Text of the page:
News

Europeans Shun Swine Flu Vaccine as Deaths From Virus Increase

A European medical society has expressed alarm at the widespread opposition in Europe against the swine flu vaccine. Meanwhile, experts say the number of deaths in Europe from the H1N1 virus are doubling every two weeks.

Related Articles

Multimedia

Audio
Lisa Bryant

A European medical society has expressed alarm at the widespread opposition in Europe against the swine flu vaccine. Meanwhile, experts say the number of deaths in Europe from the H1N1 virus are doubling every two weeks.

Concern that Europeans are shunning the vaccine against the H1N1 virus was raised this week by the European Society of Clinical Microbiology and Infectious Diseases. The Swiss-based nonprofit says that as European countries roll out their vaccine campaigns, they face opposition from anti-vaccine lobbyists. It says some of these groups are deliberately spreading misinformation. Guiseppe Cornaglia is the society's former president.

"We have strong bodies of evidence from most countries in Europe in which people, including doctors, public health professionals are disseminating doubts about the validity of the vaccine," said Cornaglia. "They are worried about the possible side effects, about what they listen to from friends and the Internet because there is no official source. And they claim the need for a vaccination is not so great to afford these risks."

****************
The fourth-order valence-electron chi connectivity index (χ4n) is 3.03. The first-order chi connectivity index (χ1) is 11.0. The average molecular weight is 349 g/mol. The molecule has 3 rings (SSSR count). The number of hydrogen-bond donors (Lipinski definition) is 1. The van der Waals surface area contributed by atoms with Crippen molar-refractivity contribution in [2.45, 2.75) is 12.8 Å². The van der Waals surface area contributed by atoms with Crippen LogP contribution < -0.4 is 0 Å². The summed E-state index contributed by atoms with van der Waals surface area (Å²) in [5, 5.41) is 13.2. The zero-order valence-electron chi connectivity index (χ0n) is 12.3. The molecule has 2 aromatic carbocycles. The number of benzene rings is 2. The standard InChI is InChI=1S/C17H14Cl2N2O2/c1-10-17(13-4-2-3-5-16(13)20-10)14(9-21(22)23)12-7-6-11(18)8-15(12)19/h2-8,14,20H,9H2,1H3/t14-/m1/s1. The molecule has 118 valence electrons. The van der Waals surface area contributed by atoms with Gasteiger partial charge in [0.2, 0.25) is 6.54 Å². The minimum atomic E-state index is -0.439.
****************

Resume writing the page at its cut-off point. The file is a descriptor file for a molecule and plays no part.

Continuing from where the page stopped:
In France, where a government vaccine campaign kicked off in public schools on Wednesday, a recent survey found only 21 percent of French said they planned on getting vaccinated.

European skepticism about the vaccine comes as the Stockholm-based European Center for Disease Control and Prevention reports the number of deaths in Europe due to the H1N1 virus has been doubling every two weeks since mid-October. Altogether, the center says, about 670 deaths have been reported in Europe since April.

Cornaglia, of the Microbiology society, says doctors and health authorities need to campaign more strongly to get the right information out about the vaccine.

"If the authorities cannot convince the doctors and if the doctors don't advise their own patients, the battle is lost. Because the transmission is not efficient,"  The problem is possibly that the information isn't efficient enough," said Cornaglia.

If the vaccine campaign fails to take off in Europe, the society says, the swine flu pandemic may even spread more widely and cause more deaths, particularly among children and young adults.

This forum has been closed.
Comments
     
There are no comments in this forum. Be first and add one

Featured Videos

Your JavaScript is turned off or you have an old version of Adobe's Flash Player. Get the latest Flash player.
Turkey's Main Opposition Party Hopes for Election Breakthroughi
X
May 22, 2015 10:23 AM
Turkey’s main opposition Republican People’s Party has sought an image change ahead of the June 7 general election. The move comes after suffering successive defeats at the hands of the Islamist-rooted AK Party, which has portrayed it as hostile to religion. Dorian Jones reports from the western city of Izmir.
Video

Video Turkey's Main Opposition Party Hopes for Election Breakthrough

Turkey’s main opposition Republican People’s Party has sought an image change ahead of the June 7 general election. The move comes after suffering successive defeats at the hands of the Islamist-rooted AK Party, which has portrayed it as hostile to religion. Dorian Jones reports from the western city of Izmir.
Video